The Tannahill Weavers have been an integral part of the fabric of the Scottish traditional folk music scene for over forty years and tonight’s performance at the Leith Folk Club showed exactly how they have managed to maintain their popularity for so long.
The Leith Folk Club has recently moved to its new home in the Victoria Park House Hotel and the new venue provides a comfortable setting for the gig tonight. The award winning club meets here every Tuesday night and has a strong line-up in the coming weeks.
But few acts can have been more eagerly anticipated than The Tannahill Weavers. With seventeen albums and many successful international tours under their belts it would be fair to call them legends in folk music circles.
Formed in Paisley, and named for the town’s famous poet Robert Tannahill, it would be easy to dismiss them as just another dyed-in-the-wool Scottish traditional folk band. However, what sets them apart is the innovative use of Highland bagpipes as an integral part of their melodies. In the wrong hands this could be an unlistenable dirge, but played by Colin Melville, the instrument is transformed to produce a bright, clear sound.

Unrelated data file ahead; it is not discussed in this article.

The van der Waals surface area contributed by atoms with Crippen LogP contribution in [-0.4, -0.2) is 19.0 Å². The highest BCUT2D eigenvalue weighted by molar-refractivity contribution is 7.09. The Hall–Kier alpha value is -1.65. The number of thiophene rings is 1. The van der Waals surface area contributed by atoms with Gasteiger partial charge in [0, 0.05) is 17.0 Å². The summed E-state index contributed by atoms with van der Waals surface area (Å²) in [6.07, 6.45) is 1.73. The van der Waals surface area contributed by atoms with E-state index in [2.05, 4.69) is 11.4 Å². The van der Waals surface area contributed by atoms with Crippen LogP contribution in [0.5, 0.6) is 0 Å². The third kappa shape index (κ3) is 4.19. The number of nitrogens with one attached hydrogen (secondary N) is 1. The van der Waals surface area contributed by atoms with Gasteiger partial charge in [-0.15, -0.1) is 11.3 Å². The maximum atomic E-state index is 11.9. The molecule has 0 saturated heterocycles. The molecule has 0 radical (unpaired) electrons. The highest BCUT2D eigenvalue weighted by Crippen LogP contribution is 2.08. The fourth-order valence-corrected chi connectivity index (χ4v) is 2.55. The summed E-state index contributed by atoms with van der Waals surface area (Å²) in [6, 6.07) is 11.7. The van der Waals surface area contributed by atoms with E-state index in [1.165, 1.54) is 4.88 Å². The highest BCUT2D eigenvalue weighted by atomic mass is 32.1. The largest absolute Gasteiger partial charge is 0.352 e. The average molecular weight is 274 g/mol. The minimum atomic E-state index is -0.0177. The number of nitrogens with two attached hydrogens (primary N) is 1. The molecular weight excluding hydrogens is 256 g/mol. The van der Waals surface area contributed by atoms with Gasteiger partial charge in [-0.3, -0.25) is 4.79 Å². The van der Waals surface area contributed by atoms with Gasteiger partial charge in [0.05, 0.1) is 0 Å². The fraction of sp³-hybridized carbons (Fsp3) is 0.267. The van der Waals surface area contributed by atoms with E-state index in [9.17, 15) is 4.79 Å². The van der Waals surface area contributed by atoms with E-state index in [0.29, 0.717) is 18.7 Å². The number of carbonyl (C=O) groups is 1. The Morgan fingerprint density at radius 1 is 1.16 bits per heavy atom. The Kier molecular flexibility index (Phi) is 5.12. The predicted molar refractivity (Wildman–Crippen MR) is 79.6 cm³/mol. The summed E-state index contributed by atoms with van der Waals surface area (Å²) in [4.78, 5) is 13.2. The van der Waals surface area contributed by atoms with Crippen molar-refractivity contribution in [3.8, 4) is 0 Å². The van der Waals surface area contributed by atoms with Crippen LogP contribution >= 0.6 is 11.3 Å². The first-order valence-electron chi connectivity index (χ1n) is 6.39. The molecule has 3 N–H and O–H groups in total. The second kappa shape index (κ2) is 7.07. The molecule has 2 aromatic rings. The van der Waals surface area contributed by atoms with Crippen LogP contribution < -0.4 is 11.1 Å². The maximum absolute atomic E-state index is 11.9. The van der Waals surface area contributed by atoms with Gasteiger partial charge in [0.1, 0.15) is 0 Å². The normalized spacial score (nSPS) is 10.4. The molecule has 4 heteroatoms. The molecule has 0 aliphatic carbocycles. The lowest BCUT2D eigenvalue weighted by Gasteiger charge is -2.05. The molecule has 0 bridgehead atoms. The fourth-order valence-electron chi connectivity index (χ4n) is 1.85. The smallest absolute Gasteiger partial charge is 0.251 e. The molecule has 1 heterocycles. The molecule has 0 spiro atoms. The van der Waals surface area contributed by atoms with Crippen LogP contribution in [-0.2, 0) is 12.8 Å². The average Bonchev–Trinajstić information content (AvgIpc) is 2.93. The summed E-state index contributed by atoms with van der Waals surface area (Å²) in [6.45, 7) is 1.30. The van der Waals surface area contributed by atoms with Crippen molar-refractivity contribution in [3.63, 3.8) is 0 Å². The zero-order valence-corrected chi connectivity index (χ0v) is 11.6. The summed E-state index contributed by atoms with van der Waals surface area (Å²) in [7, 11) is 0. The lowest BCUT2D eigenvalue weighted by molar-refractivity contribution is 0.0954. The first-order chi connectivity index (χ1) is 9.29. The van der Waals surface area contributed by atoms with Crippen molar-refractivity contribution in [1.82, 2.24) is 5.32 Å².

The band are led by founding member Roy Gullane on vocals and guitar, and he is joined on stage by co-founder Phil Smillie who drives the performance forward with both his flute and with the thunderous beat of his bodhran. Complimented by John Martin on the fiddle, they produce a much larger, more energetic sound than you would expect from a typical folk group.
Throughout the evening we are treated to enough high tempo jigs and reels to ensure that no foot in the room is left untapped, and Gullane is quick to entertain us with some amusing yarns between songs. But it’s when the band slow things down for gentle ballads such as Jamie Raeburn’s Lament that they really show what versatile, talented musicians they are.
Even after all this time, The Tannahill Weavers remain at the top of their game and will hopefully continue to weave their magic for many years to come.